I have a better idea: Always pack some reusable plastic grocery bags in your luggage, along with plastic straws so you are always prepared. Paper bags and straws do not hold up well, and are not compostable except in rare cases where a commercial composter might take paper. However, if someone is stupid enough to throw these paper items into the ocean they will degrade . . . in about 90 days.
There is a “reusable” plastic straw on the market—the Tfees straw injection molded from Eastman’s Tritan co-polyester material, which gives the Tfees straw superior clarity for thorough cleaning. It is BPA-free and made in the USA. The Tfees straws are dishwasher safe, ensuring they will keep their sleek look and clarity after repeated washes. The reusable straws are not prone to breakage or splintering and will not absorb any taste or smell.
Tammi Fee, a degreed nutritionist and exercise specialist, developed and patented the Tfees straws. She believes that health is important and that her straws are a sustainable answer to single-use plastic straws. However, what she has encountered in her marketing efforts is the idea that all plastic straws are bad. “I have this hurdle of educating people in sustainable plastics,” Fee told PlasticsToday in a recent telephone interview. In trying to market her product to various restaurants and bars, she is being told that they are going “plastic free,” which means they can’t use her reusable plastic straw, even though it’s an ideal alternative to a paper straw.
Fee said she is also now competing against stainless-steel straws, which “are starting to get traction.” In addition to conducting heat, Fee is adamant against using a stainless-steel straw in a child’s drink that could impale the roof of his or her mouth. “Additionally, you can’t tell if the stainless-steel straw is clean, and like a stainless-steel water bottle, it must be washed out after every use to prevent mold from developing,” she said. “Tfees straws can be washed in restaurants’ dishwashers or put through steam autoclaves. And because they are clear, you can easily see that they are clean and sanitary for reuse. Unlike paper straws, they will not change the taste of your beverage,” said Fee.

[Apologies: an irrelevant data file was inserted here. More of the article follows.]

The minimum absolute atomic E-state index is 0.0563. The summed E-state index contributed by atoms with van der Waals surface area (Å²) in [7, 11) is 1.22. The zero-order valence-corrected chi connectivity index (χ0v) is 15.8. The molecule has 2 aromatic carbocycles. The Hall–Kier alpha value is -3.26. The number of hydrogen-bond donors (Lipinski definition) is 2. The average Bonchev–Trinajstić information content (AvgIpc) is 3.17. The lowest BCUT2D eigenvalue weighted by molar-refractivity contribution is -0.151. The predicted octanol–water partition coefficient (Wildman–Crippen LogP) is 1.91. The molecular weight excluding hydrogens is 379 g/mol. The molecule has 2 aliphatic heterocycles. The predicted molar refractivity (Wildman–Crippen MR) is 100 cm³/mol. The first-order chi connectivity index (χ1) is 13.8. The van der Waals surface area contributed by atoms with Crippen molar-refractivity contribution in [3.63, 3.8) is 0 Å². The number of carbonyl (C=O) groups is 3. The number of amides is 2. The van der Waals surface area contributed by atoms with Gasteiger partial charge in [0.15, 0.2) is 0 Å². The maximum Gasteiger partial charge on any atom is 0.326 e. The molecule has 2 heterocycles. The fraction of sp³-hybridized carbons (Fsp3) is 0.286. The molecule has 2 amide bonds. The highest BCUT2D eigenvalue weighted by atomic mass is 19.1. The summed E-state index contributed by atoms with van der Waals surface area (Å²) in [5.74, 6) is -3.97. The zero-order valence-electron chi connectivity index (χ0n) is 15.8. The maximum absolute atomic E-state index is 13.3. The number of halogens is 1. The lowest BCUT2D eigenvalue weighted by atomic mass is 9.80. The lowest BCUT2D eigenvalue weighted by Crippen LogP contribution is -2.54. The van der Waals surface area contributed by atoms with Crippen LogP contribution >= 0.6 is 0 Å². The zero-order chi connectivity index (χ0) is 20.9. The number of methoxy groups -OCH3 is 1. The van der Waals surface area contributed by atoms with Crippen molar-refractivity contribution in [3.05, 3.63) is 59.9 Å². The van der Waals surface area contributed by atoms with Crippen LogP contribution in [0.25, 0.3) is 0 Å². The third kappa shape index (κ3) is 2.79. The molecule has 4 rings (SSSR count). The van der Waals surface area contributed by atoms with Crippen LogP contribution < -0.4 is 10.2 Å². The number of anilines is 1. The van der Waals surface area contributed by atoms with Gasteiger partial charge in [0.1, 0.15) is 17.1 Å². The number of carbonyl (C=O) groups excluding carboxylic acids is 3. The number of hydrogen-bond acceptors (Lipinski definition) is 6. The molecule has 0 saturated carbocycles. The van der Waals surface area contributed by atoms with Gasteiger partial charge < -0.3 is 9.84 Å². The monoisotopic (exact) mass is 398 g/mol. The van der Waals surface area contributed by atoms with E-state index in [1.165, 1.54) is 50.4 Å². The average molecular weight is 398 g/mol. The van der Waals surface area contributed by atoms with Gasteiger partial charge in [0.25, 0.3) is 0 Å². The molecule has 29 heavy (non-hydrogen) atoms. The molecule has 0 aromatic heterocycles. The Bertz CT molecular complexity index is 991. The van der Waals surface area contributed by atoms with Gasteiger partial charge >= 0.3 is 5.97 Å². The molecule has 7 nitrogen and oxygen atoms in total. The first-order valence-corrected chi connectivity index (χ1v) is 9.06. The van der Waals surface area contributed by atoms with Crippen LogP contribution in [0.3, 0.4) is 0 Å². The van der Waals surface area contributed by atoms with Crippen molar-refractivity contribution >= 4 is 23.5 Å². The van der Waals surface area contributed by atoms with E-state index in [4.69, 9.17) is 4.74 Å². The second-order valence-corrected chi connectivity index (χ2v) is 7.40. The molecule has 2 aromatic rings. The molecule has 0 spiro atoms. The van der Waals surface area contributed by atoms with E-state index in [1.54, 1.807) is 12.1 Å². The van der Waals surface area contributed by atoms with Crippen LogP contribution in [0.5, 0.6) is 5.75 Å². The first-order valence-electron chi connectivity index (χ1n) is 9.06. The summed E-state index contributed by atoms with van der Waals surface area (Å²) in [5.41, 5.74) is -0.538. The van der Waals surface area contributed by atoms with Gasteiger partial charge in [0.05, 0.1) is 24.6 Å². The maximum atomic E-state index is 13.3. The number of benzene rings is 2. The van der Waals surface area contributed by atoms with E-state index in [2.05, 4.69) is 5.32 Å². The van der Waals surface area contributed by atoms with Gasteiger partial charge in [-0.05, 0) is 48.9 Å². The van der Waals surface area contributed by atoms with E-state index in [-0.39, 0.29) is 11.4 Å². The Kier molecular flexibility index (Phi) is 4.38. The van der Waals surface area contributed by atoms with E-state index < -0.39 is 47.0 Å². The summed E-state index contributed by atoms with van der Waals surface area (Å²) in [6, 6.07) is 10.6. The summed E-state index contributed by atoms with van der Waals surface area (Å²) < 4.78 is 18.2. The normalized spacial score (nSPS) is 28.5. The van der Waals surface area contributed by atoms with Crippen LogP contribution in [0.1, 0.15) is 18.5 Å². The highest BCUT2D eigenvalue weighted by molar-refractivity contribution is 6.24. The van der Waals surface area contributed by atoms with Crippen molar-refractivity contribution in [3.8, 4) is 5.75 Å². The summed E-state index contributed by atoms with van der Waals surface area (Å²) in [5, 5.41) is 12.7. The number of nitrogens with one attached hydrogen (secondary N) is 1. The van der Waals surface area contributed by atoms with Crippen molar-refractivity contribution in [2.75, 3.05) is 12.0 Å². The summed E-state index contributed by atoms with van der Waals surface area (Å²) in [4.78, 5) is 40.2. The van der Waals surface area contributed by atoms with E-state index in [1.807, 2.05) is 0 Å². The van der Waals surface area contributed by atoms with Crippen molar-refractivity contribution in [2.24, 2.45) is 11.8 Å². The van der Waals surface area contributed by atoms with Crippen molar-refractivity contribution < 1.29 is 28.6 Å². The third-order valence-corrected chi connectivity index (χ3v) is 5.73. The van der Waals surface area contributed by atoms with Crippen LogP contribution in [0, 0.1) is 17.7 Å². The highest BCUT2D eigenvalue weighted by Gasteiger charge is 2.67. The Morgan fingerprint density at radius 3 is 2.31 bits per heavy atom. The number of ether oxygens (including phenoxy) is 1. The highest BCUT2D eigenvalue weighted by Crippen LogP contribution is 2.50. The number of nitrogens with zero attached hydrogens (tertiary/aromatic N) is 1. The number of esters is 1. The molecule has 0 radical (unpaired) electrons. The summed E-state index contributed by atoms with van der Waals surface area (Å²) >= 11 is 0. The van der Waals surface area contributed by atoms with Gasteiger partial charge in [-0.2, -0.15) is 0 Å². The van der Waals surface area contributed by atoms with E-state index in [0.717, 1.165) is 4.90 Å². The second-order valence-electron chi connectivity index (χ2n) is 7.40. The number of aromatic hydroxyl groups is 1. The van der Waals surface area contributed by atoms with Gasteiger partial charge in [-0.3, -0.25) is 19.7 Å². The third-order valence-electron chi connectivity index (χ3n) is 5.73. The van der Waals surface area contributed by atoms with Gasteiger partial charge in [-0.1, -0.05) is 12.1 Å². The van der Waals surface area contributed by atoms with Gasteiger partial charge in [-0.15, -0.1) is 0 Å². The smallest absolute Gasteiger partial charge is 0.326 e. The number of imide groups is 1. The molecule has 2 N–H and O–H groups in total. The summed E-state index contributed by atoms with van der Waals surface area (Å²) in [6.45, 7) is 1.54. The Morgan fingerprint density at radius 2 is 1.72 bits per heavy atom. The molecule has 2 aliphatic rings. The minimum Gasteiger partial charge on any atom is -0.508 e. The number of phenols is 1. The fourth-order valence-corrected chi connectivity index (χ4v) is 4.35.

Recently, Fee was invited to join an organization for C-level and above business managers/owners, including Richard Branson. The approval committee liked her product and what she was trying to do. However, when Fee offered to provide free reusable straws at a major event for the organization that anticipated 350 people, she was told, “We’d love to have you join us, but we don’t want your plastic straws because this is a ‘plastic-free’ event.”
So, I asked a few restaurant owners how and where they compost their “compostable” paper straws. Only one got back to me. "We do not separate the straws,” he wrote. “I use compostable straws as an alternative to plastic straws, not because I can compost them in the municipal system. I compost all of our kitchen food waste for my personal garden. We recycle glass, some plastic and cardboard. Everything else, including the compostable straws, go to the landfill where they will compost with the other trash. I feel anything is better than plastic straws."